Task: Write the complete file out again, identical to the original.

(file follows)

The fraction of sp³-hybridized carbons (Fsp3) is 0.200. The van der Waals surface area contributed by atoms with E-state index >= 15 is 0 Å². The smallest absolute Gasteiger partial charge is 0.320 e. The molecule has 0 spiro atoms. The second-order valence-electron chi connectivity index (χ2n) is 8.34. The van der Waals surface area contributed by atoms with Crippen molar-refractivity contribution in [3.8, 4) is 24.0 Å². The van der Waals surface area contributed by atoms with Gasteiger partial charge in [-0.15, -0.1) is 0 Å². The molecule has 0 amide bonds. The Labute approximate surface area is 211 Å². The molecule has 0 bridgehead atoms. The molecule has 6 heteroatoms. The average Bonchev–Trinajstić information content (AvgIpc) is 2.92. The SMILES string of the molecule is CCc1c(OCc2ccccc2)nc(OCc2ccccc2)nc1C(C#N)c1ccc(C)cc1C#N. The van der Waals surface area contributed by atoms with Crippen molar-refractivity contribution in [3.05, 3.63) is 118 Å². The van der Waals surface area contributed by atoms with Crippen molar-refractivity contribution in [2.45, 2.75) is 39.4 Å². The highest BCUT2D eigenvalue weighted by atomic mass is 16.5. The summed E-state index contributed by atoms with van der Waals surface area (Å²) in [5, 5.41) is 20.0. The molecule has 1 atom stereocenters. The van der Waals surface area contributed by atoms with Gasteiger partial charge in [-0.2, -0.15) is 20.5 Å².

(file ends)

The fraction of sp³-hybridized carbons (Fsp3) is 0.200. The van der Waals surface area contributed by atoms with E-state index >= 15 is 0 Å². The smallest absolute Gasteiger partial charge is 0.320 e. The molecule has 0 spiro atoms. The second-order valence-electron chi connectivity index (χ2n) is 8.34. The van der Waals surface area contributed by atoms with Crippen molar-refractivity contribution in [3.8, 4) is 24.0 Å². The van der Waals surface area contributed by atoms with Gasteiger partial charge in [-0.15, -0.1) is 0 Å². The molecule has 0 amide bonds. The Labute approximate surface area is 211 Å². The molecule has 0 bridgehead atoms. The molecule has 6 heteroatoms. The average Bonchev–Trinajstić information content (AvgIpc) is 2.92. The SMILES string of the molecule is CCc1c(OCc2ccccc2)nc(OCc2ccccc2)nc1C(C#N)c1ccc(C)cc1C#N. The van der Waals surface area contributed by atoms with Crippen molar-refractivity contribution in [3.05, 3.63) is 118 Å². The van der Waals surface area contributed by atoms with Crippen molar-refractivity contribution in [2.45, 2.75) is 39.4 Å². The highest BCUT2D eigenvalue weighted by atomic mass is 16.5. The summed E-state index contributed by atoms with van der Waals surface area (Å²) in [5, 5.41) is 20.0. The molecule has 1 atom stereocenters. The van der Waals surface area contributed by atoms with Gasteiger partial charge in [-0.2, -0.15) is 20.5 Å².